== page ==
Songwriting and ReverbNation proudly present the third winner of our monthly songwriting contest – Californian pop idol and multi-instrumentalist Thomas Fiss
ith over 1,000 submissions to listen to each month, our ReverbNation songwriting competition is a tricky task, and one which the Songwriting team doesn’t take lightly. But when one song stands out as an instant hit single from the first 30 seconds, it’s a much easier job! That’s exactly what happened when we heard Thomas Fiss’ Chasing Satellites – an unashamedly catchy pop song that grabbed us by the ears from the ‘Oh uh-oh’ intro hook and wouldn’t let go for three glorious minutes.
In songwriting terms, it’s relatively simple stuff, but writers from Tin Pan Alley to modern-day hit-makers like Max Martin, will agree that simplicity is the key to creating the biggest pop classics. And we think Chasing Satellites has all the right ingredients to bother the popular music charts in the near future.
Of course, that could’ve been a fluke, and even the most perfect composition can be ruined by poor execution, but with further investigation it was clear that Mr Fiss has more well-crafted songs up his sleeve – and the vocal talent to match. So who is this month’s winner, and where did that magical pop song come from? Read on to find out…
Tell us about Chasing Satellites. What was the inspiration for that song?
“I commute pretty frequently between San Diego and Los Angeles. It’s about a two-hour drive, and during that time I do a lot of my brainstorming, coming up with concepts, titles or chord progressions. I was making that drive and those two words – chasing satellites – just came into my head and I held onto the idea for about a year and a half. I didn’t touch it, but I knew it was going to come to something. Then I started messing around with some chords and different lyric ideas and those two words fell out of my mouth again, during the chorus. It was a fluke – I was just writing a scratch topline and it turned out it fit perfectly and it was a cool vibe. The song was written in about an hour, if that. You get those interesting moments as a songwriter, when the chords and lyrics just kinda flow through you. I don’t really know how to explain it other than that.”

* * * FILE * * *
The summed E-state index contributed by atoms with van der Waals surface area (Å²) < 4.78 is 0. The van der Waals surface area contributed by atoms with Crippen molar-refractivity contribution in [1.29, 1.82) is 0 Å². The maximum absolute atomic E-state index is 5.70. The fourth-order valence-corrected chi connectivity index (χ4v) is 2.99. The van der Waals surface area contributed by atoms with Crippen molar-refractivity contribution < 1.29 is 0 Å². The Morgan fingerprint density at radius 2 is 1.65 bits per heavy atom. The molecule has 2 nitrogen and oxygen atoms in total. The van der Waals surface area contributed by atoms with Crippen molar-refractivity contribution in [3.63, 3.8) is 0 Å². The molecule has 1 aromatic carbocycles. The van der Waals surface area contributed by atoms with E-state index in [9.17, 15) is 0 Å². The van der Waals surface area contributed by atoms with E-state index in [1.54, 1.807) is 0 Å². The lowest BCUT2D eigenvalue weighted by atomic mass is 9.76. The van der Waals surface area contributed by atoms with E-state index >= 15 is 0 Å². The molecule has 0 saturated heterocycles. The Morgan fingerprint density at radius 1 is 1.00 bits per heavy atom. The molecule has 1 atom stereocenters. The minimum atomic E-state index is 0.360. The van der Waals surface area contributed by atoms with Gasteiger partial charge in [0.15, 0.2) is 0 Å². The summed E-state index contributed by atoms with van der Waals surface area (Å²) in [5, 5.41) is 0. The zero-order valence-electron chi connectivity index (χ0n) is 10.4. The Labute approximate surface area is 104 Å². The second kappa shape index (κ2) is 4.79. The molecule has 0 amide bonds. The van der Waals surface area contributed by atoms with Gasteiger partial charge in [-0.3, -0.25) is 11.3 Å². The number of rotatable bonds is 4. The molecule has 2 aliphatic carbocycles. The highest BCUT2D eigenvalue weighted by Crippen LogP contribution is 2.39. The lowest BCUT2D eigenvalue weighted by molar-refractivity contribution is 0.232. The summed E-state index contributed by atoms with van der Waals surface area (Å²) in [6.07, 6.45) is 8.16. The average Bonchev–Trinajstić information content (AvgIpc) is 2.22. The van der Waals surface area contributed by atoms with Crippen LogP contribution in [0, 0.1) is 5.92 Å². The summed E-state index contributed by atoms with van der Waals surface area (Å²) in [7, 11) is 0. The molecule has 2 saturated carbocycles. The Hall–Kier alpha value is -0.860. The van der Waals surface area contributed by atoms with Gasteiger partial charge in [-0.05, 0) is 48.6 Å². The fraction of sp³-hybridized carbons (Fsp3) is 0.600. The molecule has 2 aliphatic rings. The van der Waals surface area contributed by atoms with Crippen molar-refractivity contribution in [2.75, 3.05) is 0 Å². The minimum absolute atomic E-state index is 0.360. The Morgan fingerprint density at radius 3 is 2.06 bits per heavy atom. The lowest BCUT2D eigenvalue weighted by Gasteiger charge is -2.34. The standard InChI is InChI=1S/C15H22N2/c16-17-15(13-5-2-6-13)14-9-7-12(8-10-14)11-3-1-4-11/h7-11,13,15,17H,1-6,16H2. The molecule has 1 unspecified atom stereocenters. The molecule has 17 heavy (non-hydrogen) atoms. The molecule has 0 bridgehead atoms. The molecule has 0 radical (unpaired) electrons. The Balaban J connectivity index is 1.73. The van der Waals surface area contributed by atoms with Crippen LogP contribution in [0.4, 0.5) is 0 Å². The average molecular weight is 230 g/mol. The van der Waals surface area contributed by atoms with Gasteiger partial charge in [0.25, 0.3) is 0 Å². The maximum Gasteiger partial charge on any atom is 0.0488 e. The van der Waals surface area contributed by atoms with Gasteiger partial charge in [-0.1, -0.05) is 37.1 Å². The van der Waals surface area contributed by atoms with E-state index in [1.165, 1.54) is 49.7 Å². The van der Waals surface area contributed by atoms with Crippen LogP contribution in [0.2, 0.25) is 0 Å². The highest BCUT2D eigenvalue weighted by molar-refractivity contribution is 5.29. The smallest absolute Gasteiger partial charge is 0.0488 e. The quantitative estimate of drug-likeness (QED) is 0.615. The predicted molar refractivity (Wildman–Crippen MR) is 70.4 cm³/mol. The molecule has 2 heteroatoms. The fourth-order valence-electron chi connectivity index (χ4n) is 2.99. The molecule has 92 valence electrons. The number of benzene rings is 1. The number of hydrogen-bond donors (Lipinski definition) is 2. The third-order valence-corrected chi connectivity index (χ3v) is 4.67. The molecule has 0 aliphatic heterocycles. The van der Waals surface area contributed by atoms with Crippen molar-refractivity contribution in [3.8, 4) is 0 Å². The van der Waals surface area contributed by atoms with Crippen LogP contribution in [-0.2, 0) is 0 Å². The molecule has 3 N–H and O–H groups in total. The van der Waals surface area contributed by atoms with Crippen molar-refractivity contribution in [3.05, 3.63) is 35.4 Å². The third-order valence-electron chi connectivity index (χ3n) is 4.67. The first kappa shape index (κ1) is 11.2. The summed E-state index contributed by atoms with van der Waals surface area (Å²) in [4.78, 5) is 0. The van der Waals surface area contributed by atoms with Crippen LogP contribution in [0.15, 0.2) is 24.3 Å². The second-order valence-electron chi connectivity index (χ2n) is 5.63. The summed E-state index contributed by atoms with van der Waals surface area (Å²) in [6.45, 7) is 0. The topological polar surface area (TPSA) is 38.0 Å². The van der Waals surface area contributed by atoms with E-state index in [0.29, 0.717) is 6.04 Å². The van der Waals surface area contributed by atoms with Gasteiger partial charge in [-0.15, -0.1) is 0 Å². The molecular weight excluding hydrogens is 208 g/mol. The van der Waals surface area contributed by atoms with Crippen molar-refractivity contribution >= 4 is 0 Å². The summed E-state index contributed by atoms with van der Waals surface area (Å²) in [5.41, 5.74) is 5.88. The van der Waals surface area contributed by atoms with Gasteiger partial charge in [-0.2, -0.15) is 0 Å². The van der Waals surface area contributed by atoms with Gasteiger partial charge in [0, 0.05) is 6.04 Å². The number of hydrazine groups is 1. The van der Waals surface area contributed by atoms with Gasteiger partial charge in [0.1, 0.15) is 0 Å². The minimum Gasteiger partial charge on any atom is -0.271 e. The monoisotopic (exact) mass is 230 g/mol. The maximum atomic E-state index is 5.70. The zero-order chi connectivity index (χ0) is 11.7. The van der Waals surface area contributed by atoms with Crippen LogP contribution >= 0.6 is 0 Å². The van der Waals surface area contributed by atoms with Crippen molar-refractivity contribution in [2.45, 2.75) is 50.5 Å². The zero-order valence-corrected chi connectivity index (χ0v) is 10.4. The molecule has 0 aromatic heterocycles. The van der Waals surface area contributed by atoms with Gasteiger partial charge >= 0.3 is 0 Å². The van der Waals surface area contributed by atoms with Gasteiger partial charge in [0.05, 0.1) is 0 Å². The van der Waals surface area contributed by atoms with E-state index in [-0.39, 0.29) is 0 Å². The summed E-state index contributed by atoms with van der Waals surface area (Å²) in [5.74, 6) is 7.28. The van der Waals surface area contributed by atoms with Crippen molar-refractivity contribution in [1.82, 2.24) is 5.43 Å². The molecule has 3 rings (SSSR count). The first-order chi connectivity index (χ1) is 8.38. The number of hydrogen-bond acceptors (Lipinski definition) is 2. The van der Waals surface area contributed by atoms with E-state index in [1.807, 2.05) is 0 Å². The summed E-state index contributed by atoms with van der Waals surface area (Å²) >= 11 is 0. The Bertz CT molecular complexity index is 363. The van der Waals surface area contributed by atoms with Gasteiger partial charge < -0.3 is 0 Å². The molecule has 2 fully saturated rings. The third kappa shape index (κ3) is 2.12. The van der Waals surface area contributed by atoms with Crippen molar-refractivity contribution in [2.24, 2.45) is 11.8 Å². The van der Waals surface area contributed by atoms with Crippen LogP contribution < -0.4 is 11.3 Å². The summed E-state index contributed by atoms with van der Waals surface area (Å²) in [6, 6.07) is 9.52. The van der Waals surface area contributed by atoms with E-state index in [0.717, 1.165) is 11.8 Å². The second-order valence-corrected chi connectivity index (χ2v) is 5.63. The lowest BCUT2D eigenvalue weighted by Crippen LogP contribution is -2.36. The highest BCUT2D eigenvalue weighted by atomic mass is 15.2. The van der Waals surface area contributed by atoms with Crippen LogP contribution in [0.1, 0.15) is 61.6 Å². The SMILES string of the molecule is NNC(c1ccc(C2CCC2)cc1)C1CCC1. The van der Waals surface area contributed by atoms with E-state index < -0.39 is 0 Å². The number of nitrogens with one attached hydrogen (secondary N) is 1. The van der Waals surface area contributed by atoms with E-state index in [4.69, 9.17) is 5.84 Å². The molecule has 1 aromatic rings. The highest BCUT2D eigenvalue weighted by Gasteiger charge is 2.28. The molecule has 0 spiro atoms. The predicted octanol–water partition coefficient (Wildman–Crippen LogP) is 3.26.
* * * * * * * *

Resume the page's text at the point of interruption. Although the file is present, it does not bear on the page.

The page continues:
What do you use to write on?
“I did that song on acoustic guitar, and then a little bit on piano – I was screwing around with some topline ideas and counter-melodies with the piano. It’s pretty 50/50 between acoustic guitar and piano, and occasionally I’ll start of with some synths, just to get a bit crafty. I have a cool little writing studio at my place. Nothing where I can crank out mastered, ready-for-radio songs, but I run the latest version of Pro Tools and that’s what I do my stuff on.”
[cc_blockquote_right] IT WAS JUST A LUCKY PHONE CALL THAT CHANGED THE REST OF MY LIFE [/cc_blockquote_right] How did you get into music originally? Were you taught piano or guitar when you were a kid?
“I actually started on trumpet! During middle school I picked that because I thought that would be the easiest thing to play – I figured it only had three valves, so it’s only three notes, but I was completely wrong, obviously. So then I switched to guitar and took college courses while I was at high school to study music, production and the business side. Then I just had one of those lucky breaks where I was able to find myself in the music industry.”
What was that break? What happened?
“I was 18 years old and playing a lot of open mics and I got a call from a production company that was putting a band together. We ended up getting signed to Capitol Records. It was just a lucky phone call that changed the rest of my life, I guess.”